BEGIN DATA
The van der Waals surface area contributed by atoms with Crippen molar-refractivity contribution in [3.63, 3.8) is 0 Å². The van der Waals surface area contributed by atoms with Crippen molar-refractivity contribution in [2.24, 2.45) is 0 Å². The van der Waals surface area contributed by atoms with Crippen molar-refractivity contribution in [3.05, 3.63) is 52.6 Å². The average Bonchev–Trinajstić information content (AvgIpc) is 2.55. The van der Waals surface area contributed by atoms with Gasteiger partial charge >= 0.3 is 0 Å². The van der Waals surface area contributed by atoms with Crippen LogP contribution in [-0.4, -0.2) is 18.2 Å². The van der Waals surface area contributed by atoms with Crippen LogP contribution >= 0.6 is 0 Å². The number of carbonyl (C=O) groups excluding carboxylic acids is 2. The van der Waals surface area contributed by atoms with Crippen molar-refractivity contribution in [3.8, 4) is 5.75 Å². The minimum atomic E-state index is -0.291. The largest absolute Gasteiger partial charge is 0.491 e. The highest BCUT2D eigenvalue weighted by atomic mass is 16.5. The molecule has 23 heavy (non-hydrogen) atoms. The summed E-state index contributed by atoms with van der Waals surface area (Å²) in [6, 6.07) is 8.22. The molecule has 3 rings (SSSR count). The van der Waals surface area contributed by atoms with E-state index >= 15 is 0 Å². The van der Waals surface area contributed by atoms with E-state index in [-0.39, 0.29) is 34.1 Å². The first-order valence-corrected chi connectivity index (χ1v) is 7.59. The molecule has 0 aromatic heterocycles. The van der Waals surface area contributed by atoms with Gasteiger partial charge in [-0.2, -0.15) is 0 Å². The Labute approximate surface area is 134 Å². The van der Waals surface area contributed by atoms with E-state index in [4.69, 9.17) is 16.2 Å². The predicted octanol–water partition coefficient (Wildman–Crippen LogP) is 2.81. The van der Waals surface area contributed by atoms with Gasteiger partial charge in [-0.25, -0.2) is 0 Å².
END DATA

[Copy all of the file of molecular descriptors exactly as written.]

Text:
The van der Waals surface area contributed by atoms with Crippen molar-refractivity contribution in [3.63, 3.8) is 0 Å². The van der Waals surface area contributed by atoms with Crippen molar-refractivity contribution in [2.24, 2.45) is 0 Å². The van der Waals surface area contributed by atoms with Crippen molar-refractivity contribution in [3.05, 3.63) is 52.6 Å². The average Bonchev–Trinajstić information content (AvgIpc) is 2.55. The van der Waals surface area contributed by atoms with Gasteiger partial charge >= 0.3 is 0 Å². The van der Waals surface area contributed by atoms with Crippen LogP contribution in [-0.4, -0.2) is 18.2 Å². The van der Waals surface area contributed by atoms with Crippen LogP contribution >= 0.6 is 0 Å². The number of carbonyl (C=O) groups excluding carboxylic acids is 2. The van der Waals surface area contributed by atoms with Crippen molar-refractivity contribution in [3.8, 4) is 5.75 Å². The minimum atomic E-state index is -0.291. The largest absolute Gasteiger partial charge is 0.491 e. The highest BCUT2D eigenvalue weighted by atomic mass is 16.5. The molecule has 23 heavy (non-hydrogen) atoms. The summed E-state index contributed by atoms with van der Waals surface area (Å²) in [6, 6.07) is 8.22. The molecule has 3 rings (SSSR count). The van der Waals surface area contributed by atoms with E-state index >= 15 is 0 Å². The van der Waals surface area contributed by atoms with E-state index in [-0.39, 0.29) is 34.1 Å². The first-order valence-corrected chi connectivity index (χ1v) is 7.59. The molecule has 0 aromatic heterocycles. The van der Waals surface area contributed by atoms with Gasteiger partial charge in [-0.2, -0.15) is 0 Å². The Labute approximate surface area is 134 Å². The van der Waals surface area contributed by atoms with E-state index in [4.69, 9.17) is 16.2 Å². The predicted octanol–water partition coefficient (Wildman–Crippen LogP) is 2.81. The van der Waals surface area contributed by atoms with Gasteiger partial charge in [-0.25, -0.2) is 0 Å².